30th Illinois soldier writes from Goldsboro, N.C. – March 25, 1865

Lt. David W. Poak of the 30th Illinois Volunteer Infantry was at Forts Henry and Donaldson, Corinth, Vicksburg, Atlanta Campaign , March to the Sea, and the Carolina Campaign . He was awarded a 17th Corps Medal of Honor for the Battle of Atlanta when he was conspicuous in Rallying his men, advancing to the front, encouraging his men,firing muskets rapidly at the enemy, and by his service and gallant example materially assisting in bringing his regiment again into action.

HeadQuarters 1st Brig. 3rd Div. 17th A.C.
Goldsboro N.C.

Mar 25th 1865

Sister Sadie,

Presuming that you are quite anxious to hear from me , I will write a letter now and have it ready to send by first mail.As you will perceive , by the heading of my letter we are now at Goldsboro where we expect to take a rest after our long and very severe campaign. How long a respite we will get  here is hard to tell . They will be compelled to remain long enough to refit our army as it is now in a  very destitute condition. A great many of the men are barefooted and without pants. Many of them have been forced to pick up and wear citizen or rebel clothes to cover up their nakedness. Our Campaign has been , in many respects one of the most severe we have ever made. The marches were long and most of the time through almost impassable swamps. Scarcely  a day passed but what the men would have to wade from one to half a dozen swamps frequently waist deep. The roads through these swamps would cut up before but a small portion of our train would pass over and part of the troops would have to remain out all night helping the wagons through. Our Brigade was out four nights all night and very often till two and three oclock in the morning . Whenever the enemy would make a stand it was certain to be at one of these swamps and then our men would have to wade out in the water and stand and fight them. Any one that was so unfortunate as to get wounded would fall in the water and perhaps nearly drown before they could get assistance. Sherman’s Army has I think seen as much campaigning as any other still we learned a few things this trip that we had not thought of before. The men were in excellent spirits all the time. You would never hear them grumble a bit no difference how hard a time they were having. I often wondered how they could stand it at all. We passed through some rich country where we would find an abundance of forage and through some of the most barren regions I ever saw. The principal places we passed through were Orangeburg,’Columbia, Winnsboro, Cherara, S.C. and Fayetteville, N.C.  At Orangeburg our Division had quite a sharp little fight. No one in my Regiment was hurt. Columbia was nearly all burned. Lieut. Col. Rhoads Commanding the 30th Ills. was kicked by a horse a few days since.His leg is badly smashed and it is feared he will not recover .A train of cars came up from Wilmington this morning . The Rail Road from New Berne will be completed in a few days. We are expecting a large mail this evening. This is the fifty fifth day since we left Pocolatigo . During that time we have marched nearly five hundred miles. Feby 25th 10 P.M. Have just learned that I can send a letter off in the morning. Will send this . Give my love to all friends.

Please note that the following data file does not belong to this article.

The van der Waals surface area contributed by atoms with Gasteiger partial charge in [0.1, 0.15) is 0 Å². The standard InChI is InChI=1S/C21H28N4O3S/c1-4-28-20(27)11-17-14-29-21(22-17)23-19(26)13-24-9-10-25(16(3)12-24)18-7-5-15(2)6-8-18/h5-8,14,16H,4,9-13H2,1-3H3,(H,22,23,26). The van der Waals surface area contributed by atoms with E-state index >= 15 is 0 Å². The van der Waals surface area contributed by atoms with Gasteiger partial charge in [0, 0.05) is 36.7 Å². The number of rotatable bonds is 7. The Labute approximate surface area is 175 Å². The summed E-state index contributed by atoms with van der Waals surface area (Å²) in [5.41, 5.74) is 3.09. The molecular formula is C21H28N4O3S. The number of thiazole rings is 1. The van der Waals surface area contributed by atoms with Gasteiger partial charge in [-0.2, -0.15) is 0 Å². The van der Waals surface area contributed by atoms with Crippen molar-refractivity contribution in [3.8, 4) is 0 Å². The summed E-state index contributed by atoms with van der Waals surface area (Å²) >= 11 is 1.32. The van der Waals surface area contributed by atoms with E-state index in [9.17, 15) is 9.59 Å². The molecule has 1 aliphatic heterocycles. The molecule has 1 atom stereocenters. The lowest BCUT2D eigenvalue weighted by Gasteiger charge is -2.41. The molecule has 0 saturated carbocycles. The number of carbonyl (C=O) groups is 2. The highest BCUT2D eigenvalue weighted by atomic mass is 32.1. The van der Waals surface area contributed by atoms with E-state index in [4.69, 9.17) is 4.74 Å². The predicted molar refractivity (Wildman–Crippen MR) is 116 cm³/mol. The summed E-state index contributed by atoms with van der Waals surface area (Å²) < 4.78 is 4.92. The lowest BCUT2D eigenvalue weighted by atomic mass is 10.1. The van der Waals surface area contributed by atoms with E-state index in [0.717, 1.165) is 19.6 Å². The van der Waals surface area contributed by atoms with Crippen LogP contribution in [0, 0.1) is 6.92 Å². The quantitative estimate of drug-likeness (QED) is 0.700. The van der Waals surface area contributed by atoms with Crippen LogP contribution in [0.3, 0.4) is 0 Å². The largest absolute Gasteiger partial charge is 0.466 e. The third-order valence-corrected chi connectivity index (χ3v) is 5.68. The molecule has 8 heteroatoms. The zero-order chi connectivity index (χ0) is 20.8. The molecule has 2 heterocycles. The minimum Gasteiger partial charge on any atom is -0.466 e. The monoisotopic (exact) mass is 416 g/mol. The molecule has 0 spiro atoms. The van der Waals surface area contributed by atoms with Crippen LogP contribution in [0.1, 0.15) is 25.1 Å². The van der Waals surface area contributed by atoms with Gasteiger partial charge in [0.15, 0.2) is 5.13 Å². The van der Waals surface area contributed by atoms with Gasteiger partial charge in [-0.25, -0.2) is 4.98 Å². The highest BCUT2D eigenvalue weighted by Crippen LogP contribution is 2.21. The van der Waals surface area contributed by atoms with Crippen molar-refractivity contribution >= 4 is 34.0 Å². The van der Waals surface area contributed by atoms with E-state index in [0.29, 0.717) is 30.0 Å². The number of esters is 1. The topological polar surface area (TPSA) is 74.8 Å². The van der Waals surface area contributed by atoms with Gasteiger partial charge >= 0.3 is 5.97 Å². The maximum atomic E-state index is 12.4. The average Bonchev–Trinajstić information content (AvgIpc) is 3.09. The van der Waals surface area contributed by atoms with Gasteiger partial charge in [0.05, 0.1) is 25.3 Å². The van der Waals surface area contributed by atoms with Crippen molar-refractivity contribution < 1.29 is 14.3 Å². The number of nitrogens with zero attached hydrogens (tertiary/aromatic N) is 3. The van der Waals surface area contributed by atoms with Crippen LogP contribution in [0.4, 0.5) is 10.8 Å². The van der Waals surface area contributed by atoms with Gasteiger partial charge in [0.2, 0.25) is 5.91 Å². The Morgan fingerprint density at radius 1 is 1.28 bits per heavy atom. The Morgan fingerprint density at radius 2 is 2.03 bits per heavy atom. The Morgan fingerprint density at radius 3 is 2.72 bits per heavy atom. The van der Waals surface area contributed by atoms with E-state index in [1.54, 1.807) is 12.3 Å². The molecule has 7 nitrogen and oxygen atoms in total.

Your brother,
D.W.Poak

One comment

  1. I was searching for information on the Battle of Goldsboro (map is dated April 1965) because I have a hand drawn battle map from William A. Robbins from 32nd Regiment of Wisconsin. He is from my mothers side of the family and I wanted to learn more. The map has Gen. Schofield & Col. Milloy’s name on it. Also shows Southwest Creek and I believe a bridge over it. Also shows location of the hospital, Ambulance Train, Rebels 1st & 2nd Charges.
    Do you have any insite or more details?

    Thank You
    Mark

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